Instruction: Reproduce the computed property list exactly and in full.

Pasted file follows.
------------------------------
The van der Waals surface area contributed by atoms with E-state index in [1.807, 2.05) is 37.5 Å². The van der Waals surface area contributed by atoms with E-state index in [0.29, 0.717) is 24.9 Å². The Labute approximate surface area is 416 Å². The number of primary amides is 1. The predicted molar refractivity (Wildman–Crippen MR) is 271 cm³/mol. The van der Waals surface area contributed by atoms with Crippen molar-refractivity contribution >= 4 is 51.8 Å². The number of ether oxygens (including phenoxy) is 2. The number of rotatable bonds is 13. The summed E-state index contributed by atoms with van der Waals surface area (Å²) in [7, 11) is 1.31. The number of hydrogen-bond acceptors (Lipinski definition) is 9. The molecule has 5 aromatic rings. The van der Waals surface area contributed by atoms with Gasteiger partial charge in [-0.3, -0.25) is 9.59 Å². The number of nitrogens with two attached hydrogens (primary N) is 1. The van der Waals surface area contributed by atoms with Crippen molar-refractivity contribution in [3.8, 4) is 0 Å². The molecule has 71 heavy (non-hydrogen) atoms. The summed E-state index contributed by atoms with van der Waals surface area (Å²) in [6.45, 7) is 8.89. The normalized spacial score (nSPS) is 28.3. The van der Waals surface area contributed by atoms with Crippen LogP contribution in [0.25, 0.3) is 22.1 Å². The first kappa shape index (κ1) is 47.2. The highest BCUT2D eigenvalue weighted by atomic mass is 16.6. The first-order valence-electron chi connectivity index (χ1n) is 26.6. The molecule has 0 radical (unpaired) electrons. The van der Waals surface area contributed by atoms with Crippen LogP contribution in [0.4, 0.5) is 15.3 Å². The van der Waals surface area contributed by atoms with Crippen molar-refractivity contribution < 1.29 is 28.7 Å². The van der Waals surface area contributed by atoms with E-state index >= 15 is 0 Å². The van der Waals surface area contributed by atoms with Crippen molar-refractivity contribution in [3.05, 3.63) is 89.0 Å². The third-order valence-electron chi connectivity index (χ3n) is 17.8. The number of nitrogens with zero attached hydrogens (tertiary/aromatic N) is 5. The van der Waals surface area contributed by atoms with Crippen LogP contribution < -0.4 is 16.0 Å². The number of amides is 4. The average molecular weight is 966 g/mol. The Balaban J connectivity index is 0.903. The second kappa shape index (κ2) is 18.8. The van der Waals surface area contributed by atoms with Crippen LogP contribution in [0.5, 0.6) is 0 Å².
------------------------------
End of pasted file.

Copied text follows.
The van der Waals surface area contributed by atoms with E-state index in [1.807, 2.05) is 37.5 Å². The van der Waals surface area contributed by atoms with E-state index in [0.29, 0.717) is 24.9 Å². The Labute approximate surface area is 416 Å². The number of primary amides is 1. The predicted molar refractivity (Wildman–Crippen MR) is 271 cm³/mol. The van der Waals surface area contributed by atoms with Crippen molar-refractivity contribution >= 4 is 51.8 Å². The number of ether oxygens (including phenoxy) is 2. The number of rotatable bonds is 13. The summed E-state index contributed by atoms with van der Waals surface area (Å²) in [7, 11) is 1.31. The number of hydrogen-bond acceptors (Lipinski definition) is 9. The molecule has 5 aromatic rings. The van der Waals surface area contributed by atoms with Gasteiger partial charge in [-0.3, -0.25) is 9.59 Å². The number of nitrogens with two attached hydrogens (primary N) is 1. The van der Waals surface area contributed by atoms with Crippen molar-refractivity contribution in [3.8, 4) is 0 Å². The molecule has 71 heavy (non-hydrogen) atoms. The summed E-state index contributed by atoms with van der Waals surface area (Å²) in [6.45, 7) is 8.89. The normalized spacial score (nSPS) is 28.3. The van der Waals surface area contributed by atoms with Crippen LogP contribution in [0.25, 0.3) is 22.1 Å². The first kappa shape index (κ1) is 47.2. The highest BCUT2D eigenvalue weighted by atomic mass is 16.6. The first-order valence-electron chi connectivity index (χ1n) is 26.6. The molecule has 0 radical (unpaired) electrons. The van der Waals surface area contributed by atoms with Crippen LogP contribution in [0.4, 0.5) is 15.3 Å². The van der Waals surface area contributed by atoms with Crippen molar-refractivity contribution < 1.29 is 28.7 Å². The van der Waals surface area contributed by atoms with E-state index >= 15 is 0 Å². The van der Waals surface area contributed by atoms with Crippen molar-refractivity contribution in [3.05, 3.63) is 89.0 Å². The third-order valence-electron chi connectivity index (χ3n) is 17.8. The number of nitrogens with zero attached hydrogens (tertiary/aromatic N) is 5. The van der Waals surface area contributed by atoms with Crippen LogP contribution < -0.4 is 16.0 Å². The number of amides is 4. The average molecular weight is 966 g/mol. The Balaban J connectivity index is 0.903. The second kappa shape index (κ2) is 18.8. The van der Waals surface area contributed by atoms with Crippen LogP contribution in [0.5, 0.6) is 0 Å².